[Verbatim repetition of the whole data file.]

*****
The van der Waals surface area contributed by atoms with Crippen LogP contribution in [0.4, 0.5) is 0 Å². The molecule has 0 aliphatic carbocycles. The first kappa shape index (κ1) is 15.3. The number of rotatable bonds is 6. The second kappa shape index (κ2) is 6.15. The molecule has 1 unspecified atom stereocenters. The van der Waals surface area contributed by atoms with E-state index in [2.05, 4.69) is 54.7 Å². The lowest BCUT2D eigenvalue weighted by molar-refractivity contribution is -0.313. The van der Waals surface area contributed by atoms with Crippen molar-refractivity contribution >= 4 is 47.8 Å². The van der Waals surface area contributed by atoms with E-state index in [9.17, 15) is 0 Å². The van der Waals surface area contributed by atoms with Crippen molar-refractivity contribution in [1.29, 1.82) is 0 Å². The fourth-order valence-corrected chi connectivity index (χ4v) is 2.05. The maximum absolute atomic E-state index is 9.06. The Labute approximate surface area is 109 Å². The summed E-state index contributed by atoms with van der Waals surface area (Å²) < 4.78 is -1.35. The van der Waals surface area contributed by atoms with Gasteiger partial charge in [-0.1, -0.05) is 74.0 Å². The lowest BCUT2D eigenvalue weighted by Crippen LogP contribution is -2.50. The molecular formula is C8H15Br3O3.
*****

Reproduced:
The van der Waals surface area contributed by atoms with Crippen LogP contribution in [0.4, 0.5) is 0 Å². The molecule has 0 aliphatic carbocycles. The first kappa shape index (κ1) is 15.3. The number of rotatable bonds is 6. The second kappa shape index (κ2) is 6.15. The molecule has 1 unspecified atom stereocenters. The van der Waals surface area contributed by atoms with E-state index in [2.05, 4.69) is 54.7 Å². The lowest BCUT2D eigenvalue weighted by molar-refractivity contribution is -0.313. The van der Waals surface area contributed by atoms with Crippen molar-refractivity contribution >= 4 is 47.8 Å². The van der Waals surface area contributed by atoms with E-state index in [9.17, 15) is 0 Å². The van der Waals surface area contributed by atoms with Crippen molar-refractivity contribution in [1.29, 1.82) is 0 Å². The fourth-order valence-corrected chi connectivity index (χ4v) is 2.05. The maximum absolute atomic E-state index is 9.06. The Labute approximate surface area is 109 Å². The summed E-state index contributed by atoms with van der Waals surface area (Å²) < 4.78 is -1.35. The van der Waals surface area contributed by atoms with Gasteiger partial charge in [-0.1, -0.05) is 74.0 Å². The lowest BCUT2D eigenvalue weighted by Crippen LogP contribution is -2.50. The molecular formula is C8H15Br3O3.